It seems that the main struggle my clients have is wanting desperately to share their gifts; however, they have few (or no) clients. The bulk of my clients have been coming from referrals for the last couple of years but I am familiar with that struggle. It can be like a Catch 22 because you sometimes need clients in order to receive referrals but you need referrals to have clients. What is the remedy?
Face it, you are going to feel as though you are hustling when you are just starting out. You may even be wondering if the hustle will ever end. It has to end because learning how to maintain a steady client stream of clients is key in your business to avoid burn out.
Although I can teach you several online marketing tactics to help you build a solid and steady client base, they all require time to implement and time for you to see results. My guess is that you need clients immediately.
I personally prefer taking the necessary time to build something sustainable; however, I also respect your need to pay your mortgage and to eat. In this post I will explain a method for bringing clients in quickly while you also work on the more sustainable methods in the meantime.
I call it The Loved Ones email and, if you do not have an email list yet, it is the easiest way to quickly get new clients in your business.
You email everyone you know–friends, family, colleagues, and even acquaintances. Tell them what you are doing, who you work with and ask them to do one thing at the end of the email (either reply back to work with you or to forward the email to someone who they think would be a good fit).
You must get your name out there if you want clients. The reason this works is because the people you are emailing already know and hopefully like you so the barrier that tends to exist when you are trying to reach cold leads is removed.
In full disclosure, several people have told me that they tried this method and if failed to get them new clients. The possible reasons for that are:
- They were too vague about what they do
- They were too vague about who it is for
- They did not clearly ask or offer a package to sell at the end of the email
You must be specific in The Loved Ones email; otherwise, no one will be interested and you will probably feel like you failed. The method hinges on your being able to distinctly articulate everything about your business. If you are able to do that yet, CONTACT ME. If you are unable to be very clear, I do not recommend this method for you because you will be wasting your one chance to reach out.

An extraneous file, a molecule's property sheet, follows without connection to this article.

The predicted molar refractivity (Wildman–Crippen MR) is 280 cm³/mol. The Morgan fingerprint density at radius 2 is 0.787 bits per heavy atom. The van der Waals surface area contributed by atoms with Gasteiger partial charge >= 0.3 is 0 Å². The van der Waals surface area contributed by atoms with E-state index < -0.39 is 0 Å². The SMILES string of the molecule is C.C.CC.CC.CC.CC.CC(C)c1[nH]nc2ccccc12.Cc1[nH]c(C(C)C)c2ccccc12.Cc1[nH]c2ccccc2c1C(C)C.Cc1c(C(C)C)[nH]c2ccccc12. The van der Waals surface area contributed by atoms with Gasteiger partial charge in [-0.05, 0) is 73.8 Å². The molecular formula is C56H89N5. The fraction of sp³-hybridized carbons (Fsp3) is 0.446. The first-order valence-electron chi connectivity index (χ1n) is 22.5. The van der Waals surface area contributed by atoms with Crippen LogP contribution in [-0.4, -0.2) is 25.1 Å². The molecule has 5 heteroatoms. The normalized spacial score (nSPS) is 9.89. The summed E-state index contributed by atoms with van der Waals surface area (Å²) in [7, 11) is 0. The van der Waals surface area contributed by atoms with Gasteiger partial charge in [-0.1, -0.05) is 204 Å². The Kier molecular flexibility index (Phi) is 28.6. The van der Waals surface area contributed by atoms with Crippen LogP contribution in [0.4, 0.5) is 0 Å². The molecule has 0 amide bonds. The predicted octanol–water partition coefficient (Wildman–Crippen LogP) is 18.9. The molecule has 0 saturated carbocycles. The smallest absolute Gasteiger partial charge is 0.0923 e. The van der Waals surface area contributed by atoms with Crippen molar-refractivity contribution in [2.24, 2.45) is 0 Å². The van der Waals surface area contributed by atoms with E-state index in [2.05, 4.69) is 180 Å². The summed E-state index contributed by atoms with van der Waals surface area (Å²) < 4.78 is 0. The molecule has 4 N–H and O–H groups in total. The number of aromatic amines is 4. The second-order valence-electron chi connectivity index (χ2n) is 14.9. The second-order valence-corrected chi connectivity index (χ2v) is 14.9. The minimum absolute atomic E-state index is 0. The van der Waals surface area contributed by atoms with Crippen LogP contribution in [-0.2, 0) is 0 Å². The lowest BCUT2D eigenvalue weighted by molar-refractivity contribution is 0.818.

The Loved Ones Email
Following is the exact email that I (and some of my clients) have sent:
Personalize the email if it’s someone you know well. If you don’t know the person very well, skip this and include a more general greeting that still sets the tone (“We may not have spoken in a while but I value the work that you do and knew you would be excited to hear what have been up to” — or something that makes them feel valued instead of that you are only trying to get something from them)
Explain your reason for emailing them:
I am writing because I am excited to be doing ________ (i.e. starting my new business/launching my website/quitting my job, etc) and wanted to make sure you were aware of this (and ask for your help — see below!)
Elaborate on what you are doing:
Give them a bit more detail about what you are doing and demonstrate your excitement about it (I’ve been dreaming of starting my business for a long time and now it is finally happening; I’m finishing up my training as a _____ and graduate next week…It took me a while to get to where I wanted to be, but it now feels like I’ve arrived).
Explain how you help people:
Provide some detail about what you do for people/ what problems you can solve. You want to make certain that you are VERY clear about who you help and how you help them. Keep this succinct.
Let them know again that you are open to clients, how many people you are accepting and how long the commitment will be (i.e. “I am taking on 10 clients for 30-minute coaching sessions”, or “I have three slots open for my 90-day group program” and would love your help in attracting new clients/would love to work with you on ______). Be CLEAR here that you have limited slots open and what exactly you are “selling” to them.
If the person you are writing to is an ideal client, ask them to work with you. You may find this scary, but remember – courage. Explain why you think they would be a perfect fit.
If the person is not your ideal client, tell them why you are asking them: “I thought you might have some people in mind from your yoga studio, or “I know you work in an environment where a lot of people may be struggling with _______ so I thought you might be willing to pass this on for me”
The Call to action:
End with a clear call to action (“If this feels like a fit, I’d love to work with you. Click here to schedule a call to talk more about it” or “Reply to this email to book a chat”, or “I would be grateful to you if you would forward this to three people you know who might be a fit”). Be sure to only include ONE action step. If the person you are writing to isn’t an ideal client, asking them to pass it on to three people or post on their Facebook page is a great call to action.
Sign off with a big thank you.
Add a P.S.:
“If you are not my ideal person, I would love for you to forward this on to anyone you know who might be a fit. I am grateful to you for your support in this. It means a lot to me.
Again, this method only works if you can be specific and clear about who you service, what your message is, and can articulate exactly how you can help people.